Geneva, 25 August 2005. Important milestones have been successfully reached today in the installation of the two largest magnets ever built for experiments at CERN1. At one side of the 27 km ring of the future Large Hadron Collider (LHC), the 230 tonne solenoid magnet for the CMS experiment has been rotated through 90° prior to insertion into its cryostat – the jacket that will cool the magnet to 4.2 K (-269° C). At the opposite side of the ring, in the underground cavern where the ATLAS detector is being constructed, the last of eight 25-m long toroid magnet coils has been put into place, to complete a huge magnetic “barrel” that forms a major part of the detector.
The LHC, currently under construction, will accelerate two beams of particles in opposite directions to close to the speed of light, reaching an energy of 7 teraelectronvolts (TeV). The beams will collide head on in the middle of four big particle detectors – ALICE, ATLAS, CMS, and LHCb – located at different points around the LHC ring. The collisions will be at the highest energies ever observed in laboratory conditions and physicists are eager to see what they will reveal. ATLAS and CMS are the largest of the detectors, all of which will explore new territory in matter and energy and take us to a deeper understanding of the Universe.
The CMS solenoid, which represents the "S" in CMS (Compact Muon Solenoid), is a cylindrical coil of superconductor: at low temperature it conducts electricity without resistance, allowing high magnetic fields to be achieved. When running, it will generate a magnetic field of 4 tesla and have a stored energy of 2.6 gigajoules – enough to melt 18 tonnes of gold. This is a world record for energy stored in a magnet. With an inside diameter of 6.3 m and a length of 12.5 m, the solenoid was built in five sections, each 2.5 m long and weighing 45 tonnes. This allowed transportation from the fabrication site in Italy to CERN, where the sections have been assembled into the final solenoid. Practical considerations made assembly easier with the cylinder vertical. In the final detector it will be horizontal, surrounding the pipe where the particle beams in the LHC will collide head on. Today’s delicate operation involved rotating the complete solenoid from vertical to horizontal – a manoeuvre that took about one hour in all after several years of detailed studies and preparation.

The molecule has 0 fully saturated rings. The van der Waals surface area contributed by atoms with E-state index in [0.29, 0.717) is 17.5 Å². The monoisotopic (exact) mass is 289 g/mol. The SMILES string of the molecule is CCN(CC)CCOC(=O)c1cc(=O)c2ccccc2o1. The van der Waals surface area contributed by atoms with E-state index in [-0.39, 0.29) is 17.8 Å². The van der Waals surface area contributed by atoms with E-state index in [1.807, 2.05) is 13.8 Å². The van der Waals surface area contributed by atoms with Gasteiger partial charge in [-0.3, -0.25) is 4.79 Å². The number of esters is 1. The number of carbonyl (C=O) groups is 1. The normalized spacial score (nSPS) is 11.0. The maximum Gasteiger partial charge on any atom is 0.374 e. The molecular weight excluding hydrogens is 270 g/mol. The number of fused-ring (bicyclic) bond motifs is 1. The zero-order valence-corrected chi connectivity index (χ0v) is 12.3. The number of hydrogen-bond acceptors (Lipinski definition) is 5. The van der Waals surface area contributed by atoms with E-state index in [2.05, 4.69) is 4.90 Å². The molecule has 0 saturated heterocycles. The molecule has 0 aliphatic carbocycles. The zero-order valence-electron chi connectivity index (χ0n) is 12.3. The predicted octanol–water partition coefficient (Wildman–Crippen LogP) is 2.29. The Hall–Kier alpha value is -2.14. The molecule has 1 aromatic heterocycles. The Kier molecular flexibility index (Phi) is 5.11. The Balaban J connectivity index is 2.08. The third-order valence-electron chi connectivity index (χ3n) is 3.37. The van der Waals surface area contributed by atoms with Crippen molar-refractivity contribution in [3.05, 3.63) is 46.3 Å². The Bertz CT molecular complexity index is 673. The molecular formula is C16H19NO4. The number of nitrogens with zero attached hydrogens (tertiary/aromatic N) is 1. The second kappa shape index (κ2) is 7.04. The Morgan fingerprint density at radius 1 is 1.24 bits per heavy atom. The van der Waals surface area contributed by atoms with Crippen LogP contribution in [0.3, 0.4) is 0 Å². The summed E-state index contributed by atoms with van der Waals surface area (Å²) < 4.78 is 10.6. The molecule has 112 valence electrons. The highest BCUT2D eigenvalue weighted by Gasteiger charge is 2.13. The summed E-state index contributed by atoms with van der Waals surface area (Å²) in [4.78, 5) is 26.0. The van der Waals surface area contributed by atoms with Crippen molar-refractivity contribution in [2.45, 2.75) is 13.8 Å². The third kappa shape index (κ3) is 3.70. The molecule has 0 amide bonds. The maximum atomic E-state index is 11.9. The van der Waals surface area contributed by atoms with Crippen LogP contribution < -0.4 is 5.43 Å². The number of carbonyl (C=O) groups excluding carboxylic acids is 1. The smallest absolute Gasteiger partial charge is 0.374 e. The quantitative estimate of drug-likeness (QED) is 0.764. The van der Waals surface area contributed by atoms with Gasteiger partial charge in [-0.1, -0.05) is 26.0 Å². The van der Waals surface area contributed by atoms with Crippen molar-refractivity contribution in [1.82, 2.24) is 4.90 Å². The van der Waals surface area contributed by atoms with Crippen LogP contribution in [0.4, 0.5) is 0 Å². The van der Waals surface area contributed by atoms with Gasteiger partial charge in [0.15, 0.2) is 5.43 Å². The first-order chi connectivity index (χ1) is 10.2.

Weighing 7000 tonnes, the ATLAS detector is not as heavy as CMS, which weighs 12 500 tonnes, but it is much bigger: at 46 m long, 25 m wide and 25 m high it will be the largest-volume detector ever constructed for high-energy physics. The relatively light weight of ATLAS is due to the design of its superconducting magnet system, which is based largely on air-core “barrel” and “endcap” toroid magnets that provide the magnetic field out to the edges of the complete detector. The barrel toroid magnet consists of eight superconducting coils, each in the shape of a round-cornered rectangle, 5 m wide, 25 m long and weighing 100 tonnes. The components - the superconductors, windings, coil casings, thermal shields, supports and vacuum vessels, from various companies and institute workshops around the world - have been assembled into their cryostats and tested at CERN over the past four years. In October 2004, the first of the barrel coils was lowered down the 18-m diameter shaft into the cavern where the ATLAS detector is being assembled, 100 m below ground. Now the eighth and final barrel toroid coil has been installed in its final position, at the top of the main structure of ATLAS. The barrel will be closed by two “end cap” toroid magnets, which are due to be installed in 2006.
Superconducting magnets also form a major part of the LHC itself. The collider consists predominantly of about 1800 superconducting magnet systems, which will guide the two particle beams in opposite directions around the 27-km ring. The first of 1232 dipole magnets for steering the particles was lowered into the tunnel earlier this year on 7 March. Now more than 80 magnet systems have been installed and the machine continues to be on course to start up in 2007.1. CERN, the European Organization for Nuclear Research, has its headquarters in Geneva. At present, its Member States are Austria, Belgium, Bulgaria, the Czech Republic, Denmark, Finland, France, Germany, Greece, Hungary, Italy, the Netherlands, Norway, Poland, Portugal, the Slovak Republic, Spain, Sweden, Switzerland and the United Kingdom. India, Israel, Japan, the Russian Federation, the United States of America, Turkey, the European Commission and UNESCO have Observer status.